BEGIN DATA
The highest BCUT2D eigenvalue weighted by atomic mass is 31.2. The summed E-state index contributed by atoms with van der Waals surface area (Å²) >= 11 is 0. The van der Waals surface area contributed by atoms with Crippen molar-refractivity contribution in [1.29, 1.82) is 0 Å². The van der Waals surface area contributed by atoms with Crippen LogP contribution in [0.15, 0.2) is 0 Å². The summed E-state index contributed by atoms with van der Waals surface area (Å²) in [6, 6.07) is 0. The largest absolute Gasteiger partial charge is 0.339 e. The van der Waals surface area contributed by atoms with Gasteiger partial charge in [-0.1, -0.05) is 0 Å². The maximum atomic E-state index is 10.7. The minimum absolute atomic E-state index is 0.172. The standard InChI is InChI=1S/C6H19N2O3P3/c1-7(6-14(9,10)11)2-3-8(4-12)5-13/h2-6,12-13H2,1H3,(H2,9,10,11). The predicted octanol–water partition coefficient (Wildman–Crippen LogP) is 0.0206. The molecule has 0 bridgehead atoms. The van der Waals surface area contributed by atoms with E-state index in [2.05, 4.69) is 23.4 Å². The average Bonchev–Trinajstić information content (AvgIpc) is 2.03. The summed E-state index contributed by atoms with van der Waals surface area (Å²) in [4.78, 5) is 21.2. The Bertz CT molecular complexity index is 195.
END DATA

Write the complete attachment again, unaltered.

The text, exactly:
The highest BCUT2D eigenvalue weighted by atomic mass is 31.2. The summed E-state index contributed by atoms with van der Waals surface area (Å²) >= 11 is 0. The van der Waals surface area contributed by atoms with Crippen molar-refractivity contribution in [1.29, 1.82) is 0 Å². The van der Waals surface area contributed by atoms with Crippen LogP contribution in [0.15, 0.2) is 0 Å². The summed E-state index contributed by atoms with van der Waals surface area (Å²) in [6, 6.07) is 0. The largest absolute Gasteiger partial charge is 0.339 e. The van der Waals surface area contributed by atoms with Gasteiger partial charge in [-0.1, -0.05) is 0 Å². The maximum atomic E-state index is 10.7. The minimum absolute atomic E-state index is 0.172. The standard InChI is InChI=1S/C6H19N2O3P3/c1-7(6-14(9,10)11)2-3-8(4-12)5-13/h2-6,12-13H2,1H3,(H2,9,10,11). The predicted octanol–water partition coefficient (Wildman–Crippen LogP) is 0.0206. The molecule has 0 bridgehead atoms. The van der Waals surface area contributed by atoms with E-state index in [2.05, 4.69) is 23.4 Å². The average Bonchev–Trinajstić information content (AvgIpc) is 2.03. The summed E-state index contributed by atoms with van der Waals surface area (Å²) in [4.78, 5) is 21.2. The Bertz CT molecular complexity index is 195.